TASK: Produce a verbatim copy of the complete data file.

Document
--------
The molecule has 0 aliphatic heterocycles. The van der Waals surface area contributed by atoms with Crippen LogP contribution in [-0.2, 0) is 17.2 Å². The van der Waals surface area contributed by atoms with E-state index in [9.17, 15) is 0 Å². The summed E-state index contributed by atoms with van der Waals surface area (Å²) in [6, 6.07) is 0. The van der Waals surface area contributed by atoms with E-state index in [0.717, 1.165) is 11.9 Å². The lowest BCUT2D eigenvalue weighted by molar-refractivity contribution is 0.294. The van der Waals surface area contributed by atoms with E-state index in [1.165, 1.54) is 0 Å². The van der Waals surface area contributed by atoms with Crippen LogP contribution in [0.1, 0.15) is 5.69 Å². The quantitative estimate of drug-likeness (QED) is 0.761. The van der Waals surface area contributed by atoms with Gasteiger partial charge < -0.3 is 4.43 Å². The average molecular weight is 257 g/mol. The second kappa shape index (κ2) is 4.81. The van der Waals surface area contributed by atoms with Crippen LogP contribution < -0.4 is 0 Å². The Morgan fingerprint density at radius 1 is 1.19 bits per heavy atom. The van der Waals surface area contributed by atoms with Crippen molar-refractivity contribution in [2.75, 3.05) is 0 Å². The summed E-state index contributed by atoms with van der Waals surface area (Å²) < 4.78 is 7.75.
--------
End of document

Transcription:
The molecule has 0 aliphatic heterocycles. The van der Waals surface area contributed by atoms with Crippen LogP contribution in [-0.2, 0) is 17.2 Å². The van der Waals surface area contributed by atoms with E-state index in [9.17, 15) is 0 Å². The summed E-state index contributed by atoms with van der Waals surface area (Å²) in [6, 6.07) is 0. The van der Waals surface area contributed by atoms with E-state index in [0.717, 1.165) is 11.9 Å². The lowest BCUT2D eigenvalue weighted by molar-refractivity contribution is 0.294. The van der Waals surface area contributed by atoms with E-state index in [1.165, 1.54) is 0 Å². The van der Waals surface area contributed by atoms with Crippen LogP contribution in [0.1, 0.15) is 5.69 Å². The quantitative estimate of drug-likeness (QED) is 0.761. The van der Waals surface area contributed by atoms with Gasteiger partial charge < -0.3 is 4.43 Å². The average molecular weight is 257 g/mol. The second kappa shape index (κ2) is 4.81. The van der Waals surface area contributed by atoms with Crippen LogP contribution < -0.4 is 0 Å². The Morgan fingerprint density at radius 1 is 1.19 bits per heavy atom. The van der Waals surface area contributed by atoms with Crippen molar-refractivity contribution in [2.75, 3.05) is 0 Å². The summed E-state index contributed by atoms with van der Waals surface area (Å²) < 4.78 is 7.75.